09 January, 2011

Lambency 77mm White Balance Lens Cap

Recently it keeps bugging me about all this color management thing when it comes to digital photography work-flow. Back in the old days, everything was straightforward and hard codded, now in the digital era, everything is virtual and relative.
What I mean here is that unless you take special measures, by default, taking and viewing an image won't show you anything else other than a bunch of assumptions. The camera you took the photo is assuming how bright and what color tones the scene must have had, the monitor assumes what that picture file should be displayed as and if you print it, then the printer takes it's own assumptions.
To cut it short and get on topic,  preoccupied by all these assumptions and having problems with some inconsistent results, I tried to put some order into things and started with the most basic step you can take, the white balance.

The theory is pretty simple. Most respectable camera out there offers the option to set a custom white balance level based on a sample photo taken of a gray card or alike. Since I wasn't so found of the gray card idea, I choose the alternative, a white balance lens cap. Basically it's a lens cap that has an extra transmissive window in it that the camera can picture and consider for the custom white balance.

My fault was to grab whatever came first and trust the retailer, so I stopped on a so called Lambency 77mm White Balance Lens Cap. "so called" because after unwrapping it I couldn't find any reference about Lambency producer on the package, nor any other producer for that matters. Chose the 77mm because it would suit two of my four lenses.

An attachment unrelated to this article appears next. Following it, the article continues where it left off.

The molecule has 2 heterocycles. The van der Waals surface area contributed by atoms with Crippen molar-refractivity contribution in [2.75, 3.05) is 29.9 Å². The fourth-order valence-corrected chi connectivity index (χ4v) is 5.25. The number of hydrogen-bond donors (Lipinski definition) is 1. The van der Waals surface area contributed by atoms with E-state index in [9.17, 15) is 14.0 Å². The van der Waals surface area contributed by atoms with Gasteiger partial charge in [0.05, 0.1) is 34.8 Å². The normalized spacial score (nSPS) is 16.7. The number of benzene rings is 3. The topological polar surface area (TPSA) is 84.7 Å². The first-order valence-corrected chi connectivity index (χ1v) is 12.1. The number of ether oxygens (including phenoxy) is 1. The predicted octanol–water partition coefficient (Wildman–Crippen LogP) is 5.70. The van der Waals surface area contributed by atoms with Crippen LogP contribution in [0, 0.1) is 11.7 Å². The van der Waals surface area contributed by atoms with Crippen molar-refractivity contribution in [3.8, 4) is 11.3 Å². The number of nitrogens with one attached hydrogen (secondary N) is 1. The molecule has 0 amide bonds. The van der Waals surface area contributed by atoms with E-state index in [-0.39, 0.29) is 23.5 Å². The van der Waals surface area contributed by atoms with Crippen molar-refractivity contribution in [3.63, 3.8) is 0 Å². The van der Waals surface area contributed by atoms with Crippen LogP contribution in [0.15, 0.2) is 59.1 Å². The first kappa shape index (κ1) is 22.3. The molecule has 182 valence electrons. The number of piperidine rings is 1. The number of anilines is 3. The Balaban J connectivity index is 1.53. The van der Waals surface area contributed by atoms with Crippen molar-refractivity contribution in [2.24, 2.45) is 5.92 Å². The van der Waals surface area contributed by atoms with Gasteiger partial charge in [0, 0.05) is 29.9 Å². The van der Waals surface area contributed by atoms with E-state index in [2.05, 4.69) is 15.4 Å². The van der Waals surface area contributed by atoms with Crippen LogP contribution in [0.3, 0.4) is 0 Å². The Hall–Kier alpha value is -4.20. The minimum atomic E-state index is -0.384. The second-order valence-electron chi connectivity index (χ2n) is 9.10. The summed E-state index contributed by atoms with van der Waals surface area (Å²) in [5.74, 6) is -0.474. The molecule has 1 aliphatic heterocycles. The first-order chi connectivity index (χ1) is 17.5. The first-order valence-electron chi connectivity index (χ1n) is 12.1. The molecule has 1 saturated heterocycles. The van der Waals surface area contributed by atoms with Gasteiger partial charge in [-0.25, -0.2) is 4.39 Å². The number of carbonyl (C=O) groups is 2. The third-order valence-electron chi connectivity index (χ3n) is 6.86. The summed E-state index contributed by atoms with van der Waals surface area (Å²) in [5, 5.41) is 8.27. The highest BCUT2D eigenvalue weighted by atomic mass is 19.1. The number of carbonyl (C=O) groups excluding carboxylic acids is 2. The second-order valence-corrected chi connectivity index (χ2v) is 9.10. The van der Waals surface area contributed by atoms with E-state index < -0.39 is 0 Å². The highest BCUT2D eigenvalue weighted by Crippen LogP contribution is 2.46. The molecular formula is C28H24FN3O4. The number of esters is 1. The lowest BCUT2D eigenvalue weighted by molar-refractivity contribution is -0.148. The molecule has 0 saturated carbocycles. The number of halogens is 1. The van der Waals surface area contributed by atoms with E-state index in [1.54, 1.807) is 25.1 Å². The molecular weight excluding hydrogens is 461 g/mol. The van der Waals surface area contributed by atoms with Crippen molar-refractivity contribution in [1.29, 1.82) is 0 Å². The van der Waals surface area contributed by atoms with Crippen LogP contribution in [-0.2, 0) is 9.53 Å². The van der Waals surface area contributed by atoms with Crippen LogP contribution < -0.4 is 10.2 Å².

The quality of the product is plain modest, cheep plastic and bad taste golden ring around the window. The fixing mechanism on the lens is the same as that of Nikon lenses. Took same test shots around the house and it did correct my incandescent light fairly well. Must be noted that in order to get the test shot with the cap on you need to set the lens on manual focus.  

The worst complain about this product is that it broke the very next day after I got it. While being on the camera in my backpack, the translucent dome came off. It turned out the locking mechanism was poorly designed and it broke with no way to put the dome back other than glue it back with a plastic hot glue gun. It's not a fix that will solve the problem for good since it's prone to failure because of the dome design that sticks out.

Conclusions:  attention, attention, attention.. Not to jump head first next time. I'm not sure how much I'll use this product from now on since I lost my trust in it and I already plan on getting a more reliable color checker board.

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